Eight year old Robert “Bobby” Adam Whitt and his mother, forty four year old South Korean national, Myoung Hwa Cho, went missing from Concord, North Carolina in 1998. Myoung Hwa Cho disappeared in May, followed by her son Bobby just over two months later.
Cho’s husband, John Russell Whitt, told friends and family that she had left him and taken her son back to South Korea, because of this, extended family members didn’t look for them and they were never officially reported missing.
Bobby’s cousins missed him and over the years they often wondered what had become of the kind and sweet little boy they used to know. They attempted to reach out to him over social media, hoping to one day reconnect, but Bobby had no online presence. They assumed that his family in South Korea had convinced him to cut off communication with his family in the U.S, but the truth was far more sinister.
On May 13th, just one day after Myoung went missing, the naked body of an Asian female estimated to be between thirty to forty five was found cruelly discarded behind by the side of the major Southeastern interstate highway of Interstate 85 in the town of Spartanburg, South Carolina. She was found naked and an autopsy would later reveal the cause of death to be suffocation. It was clear from simply looking at the body that at some point she had been bound at the wrists and strangled with a ligature.
Since Cho was not considered a missing person at the time, no connection was made between her sudden disappearance and the discovery of a body matching her description. The Jane Doe hadn’t been deceased long before she was discovered by the side of the road and an accurate portrayal of her based on a postmortem photograph was printed on posters and circulated locally by The South Carolina Law Enforcement Division. Unfortunately the public would not recognize the woman and she would lay unidentified for over two decades.
Several months later in September that same year, a team of lawn maintenance workers in Mebane, North Carolina found the skeletal remains of a male child under a billboard. A tractor operator noticed a small white skull sitting in the grass under a billboard just off Industrial Drive and soon realized that it was the remains of a small child. The remains were clad in khaki shorts with money in the pocket. Examination revealed that “Billboard Doe” had been strangled to death earlier that summer and was most likely killed elsewhere before being transported to the industrial area to be discarded. It was estimated that he was murdered sometime around the end of July.
Composites and busts of what the child may have looked like were generated and profiles on missing person’s websites were created, but no one could identify the boy under the billboard. The child’s case received more attention than that of the bound Jane Doe found on I-86 but his remains also sat unidentified in a box in the office of the county medical examiner.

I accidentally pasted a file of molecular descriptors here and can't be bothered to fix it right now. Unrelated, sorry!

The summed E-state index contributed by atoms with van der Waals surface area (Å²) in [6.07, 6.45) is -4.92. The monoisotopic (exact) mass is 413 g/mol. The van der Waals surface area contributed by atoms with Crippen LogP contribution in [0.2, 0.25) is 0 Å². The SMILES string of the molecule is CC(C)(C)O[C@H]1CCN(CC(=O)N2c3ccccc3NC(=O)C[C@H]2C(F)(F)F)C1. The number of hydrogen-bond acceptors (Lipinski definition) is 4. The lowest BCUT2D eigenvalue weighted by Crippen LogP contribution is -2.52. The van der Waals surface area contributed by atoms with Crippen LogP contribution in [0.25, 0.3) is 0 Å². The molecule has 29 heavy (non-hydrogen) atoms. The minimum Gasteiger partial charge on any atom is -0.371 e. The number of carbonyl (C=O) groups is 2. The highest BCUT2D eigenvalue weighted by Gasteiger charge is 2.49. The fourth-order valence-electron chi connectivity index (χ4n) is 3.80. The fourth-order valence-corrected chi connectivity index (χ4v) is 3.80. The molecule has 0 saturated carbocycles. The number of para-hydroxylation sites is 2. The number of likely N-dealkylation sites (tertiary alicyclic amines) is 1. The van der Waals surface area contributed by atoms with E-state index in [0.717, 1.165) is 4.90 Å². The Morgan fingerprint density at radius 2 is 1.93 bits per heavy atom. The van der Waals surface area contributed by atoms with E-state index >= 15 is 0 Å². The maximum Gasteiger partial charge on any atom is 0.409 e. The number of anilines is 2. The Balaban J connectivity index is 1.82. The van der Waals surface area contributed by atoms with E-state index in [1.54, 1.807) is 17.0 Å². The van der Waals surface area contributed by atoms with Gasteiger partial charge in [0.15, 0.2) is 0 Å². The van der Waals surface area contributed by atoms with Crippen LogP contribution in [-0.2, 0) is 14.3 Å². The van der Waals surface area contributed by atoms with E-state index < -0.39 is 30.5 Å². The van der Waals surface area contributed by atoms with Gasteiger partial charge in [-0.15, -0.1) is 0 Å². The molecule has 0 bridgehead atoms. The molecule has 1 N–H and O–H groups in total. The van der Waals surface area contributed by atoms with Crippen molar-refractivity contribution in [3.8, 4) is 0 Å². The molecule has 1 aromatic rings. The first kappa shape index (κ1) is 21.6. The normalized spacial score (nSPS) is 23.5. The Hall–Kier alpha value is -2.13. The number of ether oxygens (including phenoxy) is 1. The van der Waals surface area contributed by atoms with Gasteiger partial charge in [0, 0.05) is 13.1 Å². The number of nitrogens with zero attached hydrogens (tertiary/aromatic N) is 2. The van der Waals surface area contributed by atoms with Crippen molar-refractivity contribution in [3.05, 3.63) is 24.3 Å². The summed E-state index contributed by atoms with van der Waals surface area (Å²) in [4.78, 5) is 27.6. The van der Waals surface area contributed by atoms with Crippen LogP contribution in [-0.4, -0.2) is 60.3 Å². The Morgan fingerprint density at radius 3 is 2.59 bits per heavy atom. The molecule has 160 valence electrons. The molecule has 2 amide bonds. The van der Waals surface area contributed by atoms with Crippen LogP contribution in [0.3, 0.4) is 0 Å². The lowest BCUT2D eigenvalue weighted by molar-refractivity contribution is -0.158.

Major Tim Horne, an original investigator in the case back in the early nineties, told ABC11 that he deliberately stored the unidentified child’s file under his desk in a position that would inconvenient him so he didn’t forget him.
"Every time I turned, it hit my leg. I did this so the little boy couldn't be forgotten." He told the media outlet.
Originally Billboard Doe was thought to be Hispanic, but two decades later it was determined that he was first generation Caucasian and Southeast Asian and had grown up in the American South.
As with a lot of older cases, the boy’s identity was discovered by running his DNA through a database, leading investigators to a close relative who was able to provide more information on the deceased child. The family member filled in the blanks for investigators and over two decades later Billboard Doe was finally identified as Robert “Bobby” Adam Whitt.
Because of the original confusion over the child’s race he was never connected to the body of the naked Asian female discovered over 200 miles away just several months before. For over 21 years nobody was aware of the identity of the mother and son or that they were connected in any way. Friends and family of the Whitt’s were under the impression that Myoung and Bobby were alive and well on the other side of the globe, which had, unfortunately, never been the case. Cho’s family likely believed she was still in the U.S but had fell out of contact.
After Bobby was identified it wasn’t long before his mother was officially confirmed to be the bound Doe found just off I-86 that same year. Bobby’s family had always felt uneasy with the story that she had taken Bobby and left without so much as a goodbye and were devastated and a state of shock to find out that they had both been murdered.
Suspicion quickly fell on Cho’s husband and the father of her child who had been incarcerated in a Kentucky prison since 1999 on armed bank larceny charges for robbing ATM users and intimidating them with a weapon. John Russell Whitt, now 57, has recently been charged with the 1998 murder of his son and concealing a death. He is currently awaiting trial at a jail in North Carolina. Investigators working the case believe Whitt also murdered his wife however he has not yet been charged.
Become a Patreon Supporter for bonus content!